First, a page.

How do we know what humanity lies hidden underneath the rags and filth of a mangled life?

A recent article in The Nation described my well-discussed theme about how locking up people with alcohol and drug problems is a waste of money, poor public policy and inhumane. I’ve written about how we should educate prisoners and what books and articles people should read in order to learn more about criminal justice policy. One of my favorite facts is this: in NJ, it costs about $55,000 to incarcerate someone and about $12,000 to treat them in drug court (and drug court gets better results).

I am a fourth generation English teacher and a second generation college professor. For a time, I considered getting a PhD in English in order to pursue a career as a Professor of Shakespeare. Alas, my life took a different direction (that has worked out very well). I still read widely and go to the theater a few times a month. Last summer, I went to see Our Country’s Good at the Guthrie Theater in Minneapolis with my mother’s cousin Anne and her husband Phil.

The play is set in Australia in the 1790’s. The English penal colony has just been set up and the Governor, Captain Phillips, has encouraged 2nd Lieutenant Ralph Clark to work with the prisoners and put on a play for the entertainment of the entire colony. A number of the officers are disgusted by this and have threatened to mutiny. The prisoners are looked on as less than human (some of them are serving seven year terms for stealing food because they were hungry). There is an incredible scene at the beginning of Act II in which Captain Phillips advises Lt. Clark to continue with the play, despite the protests of the other officers.

Phillips: If you break conventions, it’s inevitable you make enemies, Lieutenant. This play irritates them.
Ralph: Yes and I —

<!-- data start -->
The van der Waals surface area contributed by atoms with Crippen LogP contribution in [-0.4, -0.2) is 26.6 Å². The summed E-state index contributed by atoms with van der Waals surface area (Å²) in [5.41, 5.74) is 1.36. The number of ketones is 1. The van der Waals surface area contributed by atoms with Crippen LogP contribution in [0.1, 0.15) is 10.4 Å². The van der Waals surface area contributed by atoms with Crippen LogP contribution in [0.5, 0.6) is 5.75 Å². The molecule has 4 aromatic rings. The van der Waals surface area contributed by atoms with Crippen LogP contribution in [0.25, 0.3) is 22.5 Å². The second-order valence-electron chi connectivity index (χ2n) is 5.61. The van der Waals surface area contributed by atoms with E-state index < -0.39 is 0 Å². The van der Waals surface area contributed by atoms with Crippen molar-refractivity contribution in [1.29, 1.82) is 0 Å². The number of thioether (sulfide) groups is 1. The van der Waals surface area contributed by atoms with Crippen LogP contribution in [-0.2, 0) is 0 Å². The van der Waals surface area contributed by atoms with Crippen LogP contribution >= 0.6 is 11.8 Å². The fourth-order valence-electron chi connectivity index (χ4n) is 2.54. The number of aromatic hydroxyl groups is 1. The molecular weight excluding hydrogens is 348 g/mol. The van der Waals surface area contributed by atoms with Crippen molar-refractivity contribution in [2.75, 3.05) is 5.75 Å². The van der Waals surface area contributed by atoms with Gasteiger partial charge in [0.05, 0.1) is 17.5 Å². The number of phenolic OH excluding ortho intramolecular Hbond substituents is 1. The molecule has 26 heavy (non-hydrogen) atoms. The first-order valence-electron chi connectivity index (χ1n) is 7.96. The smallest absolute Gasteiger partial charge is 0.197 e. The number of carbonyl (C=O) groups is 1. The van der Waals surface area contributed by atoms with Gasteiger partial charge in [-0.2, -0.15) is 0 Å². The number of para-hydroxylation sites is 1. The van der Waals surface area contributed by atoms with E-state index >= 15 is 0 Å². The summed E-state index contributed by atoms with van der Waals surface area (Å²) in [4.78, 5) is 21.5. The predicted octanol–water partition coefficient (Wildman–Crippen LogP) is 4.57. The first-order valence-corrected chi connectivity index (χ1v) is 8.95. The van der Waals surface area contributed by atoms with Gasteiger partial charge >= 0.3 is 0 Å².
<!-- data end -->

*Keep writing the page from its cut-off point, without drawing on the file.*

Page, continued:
Phillips: Socrates irritated the state of Athens and was put to death for it.
Ralph: Sir —
Phillips: Would you want a world without Socrates?
Ralph: Sir —
Philips: In the Meno, one of Plato’s great dialogues, Socrates demonstrates that a slave boy can learn the principles of geometry as well as a gentleman.
Ralph: Ah —
Phillips: In other words, he shows that human beings have an intelligence which has nothing to do with the circumstances into which they are born.

Ralph: Sir —

Phillips: Sit down, Lieutenant. It is a matter of reminding the slave of what he knows, of his own intelligence. And by intelligence you may read goodness, talent, the innate qualities of human beings.

Ralph: I see — Sir

Phillips: When he treats the slave boy as a rational human being, the boy becomes one, he loses his fear, and he becomes a competent mathematician. A little more encouragement and he might become an extraordinary mathematician. Who knows? You must see your actors in that light…..How do we know what humanity lies hidden under the rags and filth of a mangled life?

How do we indeed? Americans love the story of a life redeemed. The bad boy (or girl) turned good. We are nation of second chances and third acts. We need to take this approach with those that have a substance abuse problem.